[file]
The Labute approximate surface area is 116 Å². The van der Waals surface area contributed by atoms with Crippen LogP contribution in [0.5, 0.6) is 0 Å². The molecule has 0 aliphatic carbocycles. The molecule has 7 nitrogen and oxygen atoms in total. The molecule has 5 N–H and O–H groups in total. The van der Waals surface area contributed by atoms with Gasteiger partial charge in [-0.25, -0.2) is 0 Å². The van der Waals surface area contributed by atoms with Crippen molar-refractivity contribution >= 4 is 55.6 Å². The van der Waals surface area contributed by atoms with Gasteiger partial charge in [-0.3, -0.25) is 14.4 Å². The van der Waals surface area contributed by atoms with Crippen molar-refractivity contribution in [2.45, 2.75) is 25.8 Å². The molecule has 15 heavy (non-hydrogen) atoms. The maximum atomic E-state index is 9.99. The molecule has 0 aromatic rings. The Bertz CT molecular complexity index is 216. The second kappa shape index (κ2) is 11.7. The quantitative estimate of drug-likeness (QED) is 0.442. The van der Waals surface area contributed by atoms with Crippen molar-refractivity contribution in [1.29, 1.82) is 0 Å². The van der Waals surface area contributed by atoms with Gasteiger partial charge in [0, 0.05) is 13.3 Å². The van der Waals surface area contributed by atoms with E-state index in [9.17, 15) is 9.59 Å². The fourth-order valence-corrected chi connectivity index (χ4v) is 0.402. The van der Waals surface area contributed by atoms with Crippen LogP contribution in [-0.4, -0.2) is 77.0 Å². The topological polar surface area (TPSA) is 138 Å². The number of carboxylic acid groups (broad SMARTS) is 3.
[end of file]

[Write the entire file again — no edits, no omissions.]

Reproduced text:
The Labute approximate surface area is 116 Å². The van der Waals surface area contributed by atoms with Crippen LogP contribution in [0.5, 0.6) is 0 Å². The molecule has 0 aliphatic carbocycles. The molecule has 7 nitrogen and oxygen atoms in total. The molecule has 5 N–H and O–H groups in total. The van der Waals surface area contributed by atoms with Gasteiger partial charge in [-0.25, -0.2) is 0 Å². The van der Waals surface area contributed by atoms with Crippen molar-refractivity contribution >= 4 is 55.6 Å². The van der Waals surface area contributed by atoms with Gasteiger partial charge in [-0.3, -0.25) is 14.4 Å². The van der Waals surface area contributed by atoms with Crippen molar-refractivity contribution in [2.45, 2.75) is 25.8 Å². The molecule has 15 heavy (non-hydrogen) atoms. The maximum atomic E-state index is 9.99. The molecule has 0 aromatic rings. The Bertz CT molecular complexity index is 216. The second kappa shape index (κ2) is 11.7. The quantitative estimate of drug-likeness (QED) is 0.442. The van der Waals surface area contributed by atoms with Crippen molar-refractivity contribution in [1.29, 1.82) is 0 Å². The van der Waals surface area contributed by atoms with Gasteiger partial charge in [0, 0.05) is 13.3 Å². The van der Waals surface area contributed by atoms with E-state index in [9.17, 15) is 9.59 Å². The fourth-order valence-corrected chi connectivity index (χ4v) is 0.402. The van der Waals surface area contributed by atoms with Crippen LogP contribution in [-0.4, -0.2) is 77.0 Å². The topological polar surface area (TPSA) is 138 Å². The number of carboxylic acid groups (broad SMARTS) is 3.